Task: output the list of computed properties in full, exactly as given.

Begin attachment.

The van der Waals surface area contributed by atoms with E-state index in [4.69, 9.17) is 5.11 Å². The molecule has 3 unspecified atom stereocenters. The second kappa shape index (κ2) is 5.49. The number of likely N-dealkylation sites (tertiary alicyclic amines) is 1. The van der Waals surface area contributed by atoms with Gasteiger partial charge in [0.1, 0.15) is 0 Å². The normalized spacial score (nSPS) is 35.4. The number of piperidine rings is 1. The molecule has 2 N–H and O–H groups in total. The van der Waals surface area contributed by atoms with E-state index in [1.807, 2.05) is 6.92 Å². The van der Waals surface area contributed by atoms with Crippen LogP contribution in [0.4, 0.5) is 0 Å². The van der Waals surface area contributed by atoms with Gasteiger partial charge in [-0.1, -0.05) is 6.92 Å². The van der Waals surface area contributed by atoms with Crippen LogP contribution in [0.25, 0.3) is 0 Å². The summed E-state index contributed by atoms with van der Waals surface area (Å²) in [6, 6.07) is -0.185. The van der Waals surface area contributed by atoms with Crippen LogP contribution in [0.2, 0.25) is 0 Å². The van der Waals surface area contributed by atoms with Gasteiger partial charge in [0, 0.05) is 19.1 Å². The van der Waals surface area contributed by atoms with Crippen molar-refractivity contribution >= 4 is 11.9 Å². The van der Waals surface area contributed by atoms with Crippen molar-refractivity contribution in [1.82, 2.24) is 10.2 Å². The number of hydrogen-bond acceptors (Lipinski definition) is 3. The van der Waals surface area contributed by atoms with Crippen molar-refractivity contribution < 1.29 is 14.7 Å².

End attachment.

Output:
The van der Waals surface area contributed by atoms with E-state index in [4.69, 9.17) is 5.11 Å². The molecule has 3 unspecified atom stereocenters. The second kappa shape index (κ2) is 5.49. The number of likely N-dealkylation sites (tertiary alicyclic amines) is 1. The van der Waals surface area contributed by atoms with Gasteiger partial charge in [0.1, 0.15) is 0 Å². The normalized spacial score (nSPS) is 35.4. The number of piperidine rings is 1. The molecule has 2 N–H and O–H groups in total. The van der Waals surface area contributed by atoms with E-state index in [1.807, 2.05) is 6.92 Å². The van der Waals surface area contributed by atoms with Crippen LogP contribution in [0.4, 0.5) is 0 Å². The van der Waals surface area contributed by atoms with Gasteiger partial charge in [-0.1, -0.05) is 6.92 Å². The van der Waals surface area contributed by atoms with Crippen LogP contribution in [0.25, 0.3) is 0 Å². The summed E-state index contributed by atoms with van der Waals surface area (Å²) in [6, 6.07) is -0.185. The van der Waals surface area contributed by atoms with Crippen LogP contribution in [0.2, 0.25) is 0 Å². The van der Waals surface area contributed by atoms with Gasteiger partial charge in [0, 0.05) is 19.1 Å². The van der Waals surface area contributed by atoms with Crippen molar-refractivity contribution >= 4 is 11.9 Å². The van der Waals surface area contributed by atoms with Crippen molar-refractivity contribution in [1.82, 2.24) is 10.2 Å². The number of hydrogen-bond acceptors (Lipinski definition) is 3. The van der Waals surface area contributed by atoms with Crippen molar-refractivity contribution < 1.29 is 14.7 Å².